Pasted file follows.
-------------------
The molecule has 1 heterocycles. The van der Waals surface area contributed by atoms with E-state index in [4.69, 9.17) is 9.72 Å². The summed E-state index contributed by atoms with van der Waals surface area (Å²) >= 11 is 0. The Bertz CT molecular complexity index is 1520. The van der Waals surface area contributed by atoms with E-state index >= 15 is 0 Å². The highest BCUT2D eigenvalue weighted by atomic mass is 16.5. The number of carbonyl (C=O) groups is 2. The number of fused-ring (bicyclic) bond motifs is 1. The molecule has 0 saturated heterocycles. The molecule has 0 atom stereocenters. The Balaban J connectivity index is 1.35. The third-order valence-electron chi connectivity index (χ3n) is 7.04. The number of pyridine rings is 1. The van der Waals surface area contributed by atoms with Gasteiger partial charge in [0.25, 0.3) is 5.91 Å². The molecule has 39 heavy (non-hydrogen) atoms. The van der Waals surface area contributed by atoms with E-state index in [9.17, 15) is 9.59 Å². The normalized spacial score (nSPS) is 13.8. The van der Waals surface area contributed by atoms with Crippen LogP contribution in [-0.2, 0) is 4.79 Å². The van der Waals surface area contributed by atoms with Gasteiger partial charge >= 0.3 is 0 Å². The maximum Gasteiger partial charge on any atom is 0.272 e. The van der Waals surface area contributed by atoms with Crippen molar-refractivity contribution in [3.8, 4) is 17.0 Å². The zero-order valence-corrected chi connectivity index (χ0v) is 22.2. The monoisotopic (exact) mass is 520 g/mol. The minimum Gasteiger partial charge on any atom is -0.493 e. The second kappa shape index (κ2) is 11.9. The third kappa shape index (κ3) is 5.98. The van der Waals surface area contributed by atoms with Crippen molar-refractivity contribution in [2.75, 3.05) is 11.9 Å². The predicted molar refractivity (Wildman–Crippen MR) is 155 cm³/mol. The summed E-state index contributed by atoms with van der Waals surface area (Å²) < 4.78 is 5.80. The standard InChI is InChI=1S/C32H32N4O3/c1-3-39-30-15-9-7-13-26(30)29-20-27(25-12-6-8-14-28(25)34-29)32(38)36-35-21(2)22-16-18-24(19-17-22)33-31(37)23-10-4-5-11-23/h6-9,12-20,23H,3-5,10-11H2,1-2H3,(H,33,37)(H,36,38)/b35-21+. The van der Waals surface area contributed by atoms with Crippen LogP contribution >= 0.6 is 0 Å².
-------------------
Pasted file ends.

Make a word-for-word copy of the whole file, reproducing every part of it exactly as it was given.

The molecule has 1 heterocycles. The van der Waals surface area contributed by atoms with E-state index in [4.69, 9.17) is 9.72 Å². The summed E-state index contributed by atoms with van der Waals surface area (Å²) >= 11 is 0. The Bertz CT molecular complexity index is 1520. The van der Waals surface area contributed by atoms with E-state index >= 15 is 0 Å². The highest BCUT2D eigenvalue weighted by atomic mass is 16.5. The number of carbonyl (C=O) groups is 2. The number of fused-ring (bicyclic) bond motifs is 1. The molecule has 0 saturated heterocycles. The molecule has 0 atom stereocenters. The Balaban J connectivity index is 1.35. The third-order valence-electron chi connectivity index (χ3n) is 7.04. The number of pyridine rings is 1. The van der Waals surface area contributed by atoms with Gasteiger partial charge in [0.25, 0.3) is 5.91 Å². The molecule has 39 heavy (non-hydrogen) atoms. The van der Waals surface area contributed by atoms with E-state index in [9.17, 15) is 9.59 Å². The normalized spacial score (nSPS) is 13.8. The van der Waals surface area contributed by atoms with Crippen LogP contribution in [-0.2, 0) is 4.79 Å². The van der Waals surface area contributed by atoms with Gasteiger partial charge >= 0.3 is 0 Å². The maximum Gasteiger partial charge on any atom is 0.272 e. The van der Waals surface area contributed by atoms with Crippen molar-refractivity contribution in [3.8, 4) is 17.0 Å². The zero-order valence-corrected chi connectivity index (χ0v) is 22.2. The monoisotopic (exact) mass is 520 g/mol. The minimum Gasteiger partial charge on any atom is -0.493 e. The second kappa shape index (κ2) is 11.9. The third kappa shape index (κ3) is 5.98. The van der Waals surface area contributed by atoms with Crippen molar-refractivity contribution in [2.75, 3.05) is 11.9 Å². The predicted molar refractivity (Wildman–Crippen MR) is 155 cm³/mol. The summed E-state index contributed by atoms with van der Waals surface area (Å²) < 4.78 is 5.80. The standard InChI is InChI=1S/C32H32N4O3/c1-3-39-30-15-9-7-13-26(30)29-20-27(25-12-6-8-14-28(25)34-29)32(38)36-35-21(2)22-16-18-24(19-17-22)33-31(37)23-10-4-5-11-23/h6-9,12-20,23H,3-5,10-11H2,1-2H3,(H,33,37)(H,36,38)/b35-21+. The van der Waals surface area contributed by atoms with Crippen LogP contribution >= 0.6 is 0 Å².